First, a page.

gently bending it, forming a curve of greater or less amount as required. A little practice will probably be required before the curves can be made quite symmetrically, and to beginners I would say use the stronger iron at first, as the thinner is so flexible it yields to the slightest pressure.
To make an ornamental bracket like Fig. 2, procure a framework with a hook, the two sides being 9in. each.
Cut off pieces of No. 2 iron of the lengths in inches given, and curl them up so as to fit the frame and each other. When all the curves are made, and laid in their places on a table, then begin to bind them together, finally binding them to the frame.
To make a photograph frame like Fig. 3, have a frame made like Fig. 4, of iron 3/8 in. wide, 6 3/4 in. by 4 1/4 in. Cut off the pieces of iron required, and after curving, bind them together. To do this, cut off 1in. of No. 3 iron and bend up about one third of it until it resembles Fig. 5, put the loop over two curves where they have to be joined, press it close together with the pliers, and bend the remaining third round, again pressing it firmly.
Care should always be taken to make the bindings look as neat as possible, the end being visible from the back and not the front, and placed on the lower side where possible. To make the photograph frame stand on a table, a support might be made like Fig. 6, of No. 1 iron. For the principal stem take a piece of 24in. long, and bend it almost double at a point four inches from the end, put it through the centre of the top of the frame between the curves, with the short end uppermost, press it to the frame, and bind it very firmly at the back, quite close to the frame. Curl up both ends as in Fig. 6, making the longer one of such a curve that the frame slopes at the usual angle. Then of No. 3 iron cut twelve pieces 6 1/2 in. long, curve them as in Fig. 3, and bind them on the inside of the frame at the same time as those outside, taking care that they are quite at the front of the frame, so as to allow room behind for the glass and photograph.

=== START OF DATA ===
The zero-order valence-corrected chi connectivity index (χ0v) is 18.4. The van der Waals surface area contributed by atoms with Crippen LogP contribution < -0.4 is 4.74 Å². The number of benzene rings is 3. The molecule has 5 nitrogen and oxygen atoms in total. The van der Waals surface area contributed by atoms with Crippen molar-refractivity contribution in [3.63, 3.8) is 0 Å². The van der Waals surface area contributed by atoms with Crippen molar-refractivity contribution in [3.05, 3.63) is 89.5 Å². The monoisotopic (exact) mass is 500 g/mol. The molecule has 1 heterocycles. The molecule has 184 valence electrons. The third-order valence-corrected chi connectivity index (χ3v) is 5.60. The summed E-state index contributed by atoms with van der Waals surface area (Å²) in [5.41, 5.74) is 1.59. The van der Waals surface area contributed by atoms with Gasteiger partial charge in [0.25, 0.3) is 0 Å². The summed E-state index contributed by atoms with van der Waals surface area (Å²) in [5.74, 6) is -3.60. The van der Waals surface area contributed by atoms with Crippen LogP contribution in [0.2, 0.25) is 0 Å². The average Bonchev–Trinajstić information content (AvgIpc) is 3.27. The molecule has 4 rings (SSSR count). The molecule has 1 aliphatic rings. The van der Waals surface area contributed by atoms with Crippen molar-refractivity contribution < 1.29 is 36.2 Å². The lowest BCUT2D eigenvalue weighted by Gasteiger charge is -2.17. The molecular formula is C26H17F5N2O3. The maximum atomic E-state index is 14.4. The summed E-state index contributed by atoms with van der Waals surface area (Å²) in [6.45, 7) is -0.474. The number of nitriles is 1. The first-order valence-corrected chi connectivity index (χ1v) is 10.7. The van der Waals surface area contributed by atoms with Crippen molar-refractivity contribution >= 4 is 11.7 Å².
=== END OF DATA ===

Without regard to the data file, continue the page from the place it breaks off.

These are kept in their place by two bands of No. 1 iron, 5in. long, curled as in Fig. 7, and made to fit with a print against the outer sides of the frame. Space forbids my giving any more examples. I can only mention letter-racks, music stands, pipe-racks, flower-pot covers, stands for vases of all shapes and sizes, lamps, candelabra, fire-screens, &c., as suitable for this work. I think few parents would find any difficulty in teaching this most fascinating of handicrafts, and there is practically no limit to the variety of useful and ornamental articles which may be produced in Venetian Bent-Iron Work.
Typed by happi, May 2017